Why Are SOAP Notes Important?
SOAP notes play a critical role in documenting a patient’s condition, needs and treatment strategy. It is especially helpful for ABA therapy sessions as they can also be used to substantiate billing claims that are created for insurance providers and public payer institutions.
SOAP notes also help to communicate the patient’s condition to an interdisciplinary team as part of the physician’s rationale for ongoing services. They include important things like observations that aren’t always subjective as well as those that are truly measurable.
Tips For Writing Better SOAP Notes
Writing SOAP notes should not be done during your treatment session as it can distract both the physician and your patient from the actual treatment process. It’s ok to jot down short personal notes during a session to help you write your SOAP notes later. Though, as the physician or therapist you should do your best to use short acronyms. This includes key information like:
- Alleviating or Aggravating Factors
- Temporal Pattern
When it comes time to write the formal SOAP notes do your best to back up everything you write in your objective section including any and all supporting data. This includes both short and long-term areas of concern.
Do your best to synthesize the information and data in your subjective and objective sections to help you make an unbiased evaluation that is clearly data-driven. Then make it a point of practice to carefully track your client’s progress through a systematic review of past appointments. This type of assessment process helps refine the patient’s treatment plan while also helping to track their progress or potential setbacks. It can also help to catch recurring patterns.
Common SOAP Note Writing Mistakes
There are a few common mistakes that sometimes occur when writing SOAP notes. Developing good practices will go a long way toward making sure that your SOAP notes are clear, comprehensive, and easy to understand for other physician or medical billing coders.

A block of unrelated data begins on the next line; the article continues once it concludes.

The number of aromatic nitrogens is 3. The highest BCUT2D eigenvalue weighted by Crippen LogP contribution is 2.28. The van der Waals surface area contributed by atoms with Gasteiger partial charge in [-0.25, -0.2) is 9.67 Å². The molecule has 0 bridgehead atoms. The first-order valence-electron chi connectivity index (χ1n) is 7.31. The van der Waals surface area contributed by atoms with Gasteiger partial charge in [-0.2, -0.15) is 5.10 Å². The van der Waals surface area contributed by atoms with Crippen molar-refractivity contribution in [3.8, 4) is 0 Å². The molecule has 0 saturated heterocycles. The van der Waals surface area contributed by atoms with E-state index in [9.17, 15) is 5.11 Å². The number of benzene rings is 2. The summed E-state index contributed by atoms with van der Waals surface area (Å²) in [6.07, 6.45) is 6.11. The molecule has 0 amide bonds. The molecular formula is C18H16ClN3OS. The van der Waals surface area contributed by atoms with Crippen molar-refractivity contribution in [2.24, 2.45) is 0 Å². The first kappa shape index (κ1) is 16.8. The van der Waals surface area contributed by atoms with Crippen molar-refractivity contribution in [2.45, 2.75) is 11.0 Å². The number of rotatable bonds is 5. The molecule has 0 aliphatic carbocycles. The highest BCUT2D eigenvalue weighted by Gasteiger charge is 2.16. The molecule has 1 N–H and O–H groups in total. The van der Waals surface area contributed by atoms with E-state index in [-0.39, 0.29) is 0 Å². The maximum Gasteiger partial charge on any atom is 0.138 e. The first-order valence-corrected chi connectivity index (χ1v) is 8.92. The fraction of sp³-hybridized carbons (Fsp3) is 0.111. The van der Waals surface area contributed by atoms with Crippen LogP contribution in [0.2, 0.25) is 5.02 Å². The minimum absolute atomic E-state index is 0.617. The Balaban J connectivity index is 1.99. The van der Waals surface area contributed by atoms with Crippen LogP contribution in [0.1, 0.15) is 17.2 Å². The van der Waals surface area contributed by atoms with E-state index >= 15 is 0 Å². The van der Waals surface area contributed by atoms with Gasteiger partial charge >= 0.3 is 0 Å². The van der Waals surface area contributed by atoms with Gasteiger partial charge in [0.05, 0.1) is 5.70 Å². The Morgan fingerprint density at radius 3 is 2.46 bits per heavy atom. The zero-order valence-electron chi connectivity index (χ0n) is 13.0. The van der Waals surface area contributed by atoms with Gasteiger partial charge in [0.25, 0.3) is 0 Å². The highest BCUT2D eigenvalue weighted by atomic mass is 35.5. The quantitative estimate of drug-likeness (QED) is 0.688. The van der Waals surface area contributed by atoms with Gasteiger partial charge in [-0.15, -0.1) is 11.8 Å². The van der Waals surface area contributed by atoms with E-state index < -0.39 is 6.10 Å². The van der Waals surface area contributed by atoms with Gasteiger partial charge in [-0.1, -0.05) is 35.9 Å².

Don’t Procrastinate SOAP Note Writing
One of the most common SOAP note mistakes made by physicians and therapists the world over is waiting to write SOAP notes until later. This can lead to errors or lapses in information that make it harder to recognize the patient’s long-term treatment challenges. You should always do your best to write SOAP notes immediately following the treatment session.
Confusing Subjective & Objective Sections
Another common mistake in writing SOAP notes is to blur the line between the qualifiable subjective and quantifiable objective sections. This makes an assessment without synthesizing the information from those sections, and making a plan of treatment without knowing the difference between the overall objectives and the long-term treatment goals.
Support All Opinions With Data-Driven Facts
Any time you write an opinion in a SOAP note you should do your best to back it up with supporting facts. This includes the subjective section where you can still provide data-driven evidence for your observations.